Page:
Halesworth Town Trail
The Almshouses opposite the church were built from money left in the 1686 will of William Cary. Possibly the finest secular building in Halesworth, the Almshouses were in use until the 1960s, providing separate accommodation for 12 poor single men and women.
The Halesworth Art Gallery is on the upper floor of the Almshouses building. It has changing exhibitions of national works, from contemporary paintings and sculpture to ceramics and textiles.
St Mary the Virgin Church is of late Saxon origin with interesting brasses and memorials, also an important 15th century font. Near the south door an engraved tablet commemorates the town's connection with the first two Directors of Kew Gardens. The tower dates from the 15th Century. The original set of bells were cast at Bury St. Edmunds. Three of them recast by John Brend, possibly in Halesworth in the early 17th century. Halesworth is mentioned in the Domesday Book of 1086 recording Ulf the priest to be in charge of the parish.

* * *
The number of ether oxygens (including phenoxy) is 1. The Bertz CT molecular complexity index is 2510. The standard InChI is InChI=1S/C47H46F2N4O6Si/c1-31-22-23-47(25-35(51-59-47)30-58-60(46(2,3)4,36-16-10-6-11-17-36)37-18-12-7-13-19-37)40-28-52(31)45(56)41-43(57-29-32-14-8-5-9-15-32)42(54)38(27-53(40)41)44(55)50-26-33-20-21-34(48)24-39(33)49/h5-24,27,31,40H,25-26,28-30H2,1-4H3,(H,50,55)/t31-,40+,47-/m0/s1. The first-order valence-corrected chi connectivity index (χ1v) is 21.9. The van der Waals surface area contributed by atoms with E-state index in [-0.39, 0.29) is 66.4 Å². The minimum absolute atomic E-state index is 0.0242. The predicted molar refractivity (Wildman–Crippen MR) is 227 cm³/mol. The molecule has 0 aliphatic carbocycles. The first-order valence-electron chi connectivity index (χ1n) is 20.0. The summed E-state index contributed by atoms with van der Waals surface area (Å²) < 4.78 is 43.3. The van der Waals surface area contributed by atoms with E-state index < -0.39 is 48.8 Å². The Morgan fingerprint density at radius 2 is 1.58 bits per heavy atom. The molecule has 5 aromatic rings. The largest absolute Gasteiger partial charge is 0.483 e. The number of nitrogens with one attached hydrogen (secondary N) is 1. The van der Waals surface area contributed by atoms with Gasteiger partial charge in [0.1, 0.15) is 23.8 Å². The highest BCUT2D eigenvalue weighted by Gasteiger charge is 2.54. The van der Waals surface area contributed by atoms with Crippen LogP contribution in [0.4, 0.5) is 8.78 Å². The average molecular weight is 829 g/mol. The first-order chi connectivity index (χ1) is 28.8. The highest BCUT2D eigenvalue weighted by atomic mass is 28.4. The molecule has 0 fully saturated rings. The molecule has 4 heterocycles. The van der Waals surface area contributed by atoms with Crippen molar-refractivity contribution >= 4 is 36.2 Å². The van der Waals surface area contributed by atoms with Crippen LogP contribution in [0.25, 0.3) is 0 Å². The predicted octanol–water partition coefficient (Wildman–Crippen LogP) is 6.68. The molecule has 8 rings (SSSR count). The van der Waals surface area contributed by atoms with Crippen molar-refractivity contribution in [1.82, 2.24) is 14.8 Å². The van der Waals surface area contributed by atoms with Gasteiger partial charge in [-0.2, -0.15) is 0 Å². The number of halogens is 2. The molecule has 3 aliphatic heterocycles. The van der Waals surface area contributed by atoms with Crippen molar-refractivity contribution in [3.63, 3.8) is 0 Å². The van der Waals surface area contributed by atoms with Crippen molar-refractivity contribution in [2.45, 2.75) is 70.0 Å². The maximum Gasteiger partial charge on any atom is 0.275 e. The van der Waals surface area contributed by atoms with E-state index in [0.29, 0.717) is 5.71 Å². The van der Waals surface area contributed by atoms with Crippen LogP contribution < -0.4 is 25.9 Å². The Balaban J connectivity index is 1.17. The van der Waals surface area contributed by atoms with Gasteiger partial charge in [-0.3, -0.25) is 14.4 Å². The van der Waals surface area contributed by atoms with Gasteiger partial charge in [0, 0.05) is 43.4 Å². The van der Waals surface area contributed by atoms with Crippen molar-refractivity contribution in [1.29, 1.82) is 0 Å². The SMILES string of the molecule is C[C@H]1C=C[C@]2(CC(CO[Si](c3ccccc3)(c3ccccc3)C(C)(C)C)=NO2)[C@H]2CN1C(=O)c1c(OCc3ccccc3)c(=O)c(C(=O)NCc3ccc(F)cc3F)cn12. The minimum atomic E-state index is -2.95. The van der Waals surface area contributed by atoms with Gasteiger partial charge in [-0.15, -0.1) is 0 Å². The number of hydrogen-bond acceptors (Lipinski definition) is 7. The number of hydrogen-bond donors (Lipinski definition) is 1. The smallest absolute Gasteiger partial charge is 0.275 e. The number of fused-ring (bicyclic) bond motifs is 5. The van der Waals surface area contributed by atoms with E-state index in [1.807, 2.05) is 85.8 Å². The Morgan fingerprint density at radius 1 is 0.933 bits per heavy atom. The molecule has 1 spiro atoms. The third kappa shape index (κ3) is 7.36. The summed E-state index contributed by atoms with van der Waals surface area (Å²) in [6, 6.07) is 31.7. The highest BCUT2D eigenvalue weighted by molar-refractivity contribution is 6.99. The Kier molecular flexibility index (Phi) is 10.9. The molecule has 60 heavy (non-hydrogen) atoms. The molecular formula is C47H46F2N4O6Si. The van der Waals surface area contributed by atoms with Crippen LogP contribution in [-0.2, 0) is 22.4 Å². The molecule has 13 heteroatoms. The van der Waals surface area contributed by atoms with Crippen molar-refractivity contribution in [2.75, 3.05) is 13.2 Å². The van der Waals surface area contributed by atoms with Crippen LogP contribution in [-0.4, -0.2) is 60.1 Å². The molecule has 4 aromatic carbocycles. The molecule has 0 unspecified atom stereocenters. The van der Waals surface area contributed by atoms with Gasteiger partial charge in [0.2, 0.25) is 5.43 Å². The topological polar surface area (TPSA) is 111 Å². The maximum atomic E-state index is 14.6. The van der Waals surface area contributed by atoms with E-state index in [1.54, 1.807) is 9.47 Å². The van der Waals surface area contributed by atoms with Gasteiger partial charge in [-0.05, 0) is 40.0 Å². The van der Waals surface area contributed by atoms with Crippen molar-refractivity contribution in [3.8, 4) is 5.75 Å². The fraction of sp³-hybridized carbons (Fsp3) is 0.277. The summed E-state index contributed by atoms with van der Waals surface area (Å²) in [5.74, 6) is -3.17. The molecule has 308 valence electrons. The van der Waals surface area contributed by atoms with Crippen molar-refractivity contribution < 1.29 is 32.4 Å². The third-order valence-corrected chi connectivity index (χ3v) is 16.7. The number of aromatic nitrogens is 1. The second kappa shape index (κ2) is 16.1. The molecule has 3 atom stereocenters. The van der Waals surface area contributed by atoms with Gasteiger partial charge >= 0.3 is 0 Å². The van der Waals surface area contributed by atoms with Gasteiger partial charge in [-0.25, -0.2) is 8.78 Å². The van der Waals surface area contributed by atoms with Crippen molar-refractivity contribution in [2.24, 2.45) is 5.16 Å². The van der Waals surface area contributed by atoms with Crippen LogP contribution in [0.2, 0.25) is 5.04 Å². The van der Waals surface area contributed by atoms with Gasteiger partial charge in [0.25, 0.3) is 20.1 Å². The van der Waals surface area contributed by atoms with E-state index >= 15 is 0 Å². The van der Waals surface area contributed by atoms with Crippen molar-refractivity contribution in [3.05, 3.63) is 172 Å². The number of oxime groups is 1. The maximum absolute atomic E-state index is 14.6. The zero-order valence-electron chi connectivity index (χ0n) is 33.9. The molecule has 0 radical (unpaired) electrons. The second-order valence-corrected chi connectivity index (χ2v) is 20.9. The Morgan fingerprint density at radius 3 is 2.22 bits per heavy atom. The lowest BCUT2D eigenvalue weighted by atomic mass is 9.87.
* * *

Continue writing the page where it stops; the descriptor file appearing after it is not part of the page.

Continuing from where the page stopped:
The church was enlarged in the 14th Century and further enlarged in the 15th - with outer aisles and restoration taking place in the late 19th Century. The carved Danestones in the church are now believed to be early Norman in date. They were found in the church during the 19th century and could be part of a cross shaft. They depict hands clutching foliage or tails. Their original location is unknown, but undoubtedly pre-date anything now visible in the present church.
Tall railings once surrounded the churchyard. This provided protection from sheep and cattle being driven through on Market Day. This was known as Monkey Walk. A photograph of these can be seen on the timeline. The railings were taken down during World War II to be melted down to provide metal for the war effort.
Walk through to the Market Place between the church and the cottages.
View the Town Trail on the Halesworth Map